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Is there an election cycle in public employment? Separating time effects from election year effects

  • Dahlberg, Matz

    ()

    (IFAU - Institute for Labour Market Policy Evaluation)

  • Mörk, Eva

    ()

    (IFAU - Institute for Labour Market Policy Evaluation)

Do governments increase public employment in election years? This paper investigates this question by using data from Sweden and Finland, two countries that are similar in many respects but in which local elections are held at different points in time. We can thereby separate an election effect from other time effects. Our results indicate that there is a statistically significant election year effect in local public employment, a production factor that is highly visible in the welfare services provided by the local governments in the Scandinavian countries. The effect also seems to be economically significant; the municipalities employ 0.6 more full-time employees per 1,000 capita in election years than in other years (which correspond to an increase by approximately 1 percent).

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Paper provided by IFAU - Institute for Evaluation of Labour Market and Education Policy in its series Working Paper Series with number 2008:3.

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Length: 25 pages
Date of creation: 10 Mar 2008
Date of revision:
Publication status: Published as Dahlberg, Matz and Eva Mörk, 'Is There an Election Cycle in Public Employment? Separating Time Effects from Election Year Effects' in CESifo Economic Studies, 2011, pages 480-498.
Handle: RePEc:hhs:ifauwp:2008_003
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  1. Matz Dahlberg & Eva Johansson, 2000. "An examination of the dynamic behaviour of local governments using GMM bootstrapping methods," Journal of Applied Econometrics, John Wiley & Sons, Ltd., vol. 15(4), pages 401-416.
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  8. Coelho, Cesar & Veiga, Francisco Jose & Veiga, Linda G., 2006. "Political business cycles in local employment: Evidence from Portugal," Economics Letters, Elsevier, vol. 93(1), pages 82-87, October.
  9. Ronald Kneebone & Kenneth McKenzie, 2001. "Electoral and Partisan Cycles in Fiscal Policy: An Examination of Canadian Provinces," International Tax and Public Finance, Springer, vol. 8(5), pages 753-774, November.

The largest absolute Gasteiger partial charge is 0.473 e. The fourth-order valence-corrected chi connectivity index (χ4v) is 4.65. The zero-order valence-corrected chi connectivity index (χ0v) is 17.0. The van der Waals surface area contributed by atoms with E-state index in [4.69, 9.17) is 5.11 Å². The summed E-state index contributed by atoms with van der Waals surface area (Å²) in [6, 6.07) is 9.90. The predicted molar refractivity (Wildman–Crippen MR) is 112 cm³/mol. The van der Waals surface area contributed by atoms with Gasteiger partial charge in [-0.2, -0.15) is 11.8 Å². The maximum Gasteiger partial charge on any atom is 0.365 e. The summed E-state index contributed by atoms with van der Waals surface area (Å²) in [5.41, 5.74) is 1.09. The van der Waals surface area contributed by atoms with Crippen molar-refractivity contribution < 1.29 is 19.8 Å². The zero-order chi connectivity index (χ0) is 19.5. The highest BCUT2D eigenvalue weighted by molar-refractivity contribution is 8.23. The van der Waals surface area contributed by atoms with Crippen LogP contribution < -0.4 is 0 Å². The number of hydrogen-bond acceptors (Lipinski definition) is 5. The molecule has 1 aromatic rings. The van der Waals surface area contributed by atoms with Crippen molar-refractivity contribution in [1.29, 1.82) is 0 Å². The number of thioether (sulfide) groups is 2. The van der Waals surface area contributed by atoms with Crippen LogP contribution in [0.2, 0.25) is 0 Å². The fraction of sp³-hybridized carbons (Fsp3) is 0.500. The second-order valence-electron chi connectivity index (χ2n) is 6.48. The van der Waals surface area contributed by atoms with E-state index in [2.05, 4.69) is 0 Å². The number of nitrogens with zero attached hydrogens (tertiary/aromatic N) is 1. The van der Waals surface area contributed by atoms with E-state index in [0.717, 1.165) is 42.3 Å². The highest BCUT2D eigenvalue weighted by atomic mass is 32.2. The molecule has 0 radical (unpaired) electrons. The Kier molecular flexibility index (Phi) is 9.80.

10. Dahlberg, Matz & Edmark, Karin, 2008. "Is there a "race-to-the-bottom" in the setting of welfare benefit levels? Evidence from a policy intervention," Journal of Public Economics, Elsevier, vol. 92(5-6), pages 1193-1209, June.
  11. Shi, Min & Svensson, Jakob, 2002. "Conditional Political Budget Cycles," CEPR Discussion Papers 3352, C.E.P.R. Discussion Papers.
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  14. Pettersson Lidbom, Per, 2003. "A Test of the Rational Electoral-Cycle Hypothesis," Research Papers in Economics 2003:16, Stockholm University, Department of Economics.
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  21. Shi, Min & Svensson, Jakob, 2006. "Political budget cycles: Do they differ across countries and why?," Journal of Public Economics, Elsevier, vol. 90(8-9), pages 1367-1389, September.
  22. Blais, Andre & Nadeau, Richard, 1992. " The Electoral Budget Cycle," Public Choice, Springer, vol. 74(4), pages 389-403, December.
  23. Marianne Bertrand & Esther Duflo & Sendhil Mullainathan, 2002. "How Much Should We Trust Differences-in-Differences Estimates?," NBER Working Papers 8841, National Bureau of Economic Research, Inc.
  24. Andrikopoulos, Andreas & Loizides, Ioannis & Prodromidis, Kyprianos, 2004. "Fiscal policy and political business cycles in the EU," European Journal of Political Economy, Elsevier, vol. 20(1), pages 125-152, March.
  25. Antti Moisio, 2002. "Essays on Finnish Municipal Finance and Intergovernmental Grants," Research Reports 93, Government Institute for Economic Research Finland (VATT).
  26. Baleiras, Rui Nuno & da Silva Costa, Jose, 2004. "To be or not to be in office again: an empirical test of a local political business cycle rationale," European Journal of Political Economy, Elsevier, vol. 20(3), pages 655-671, September.
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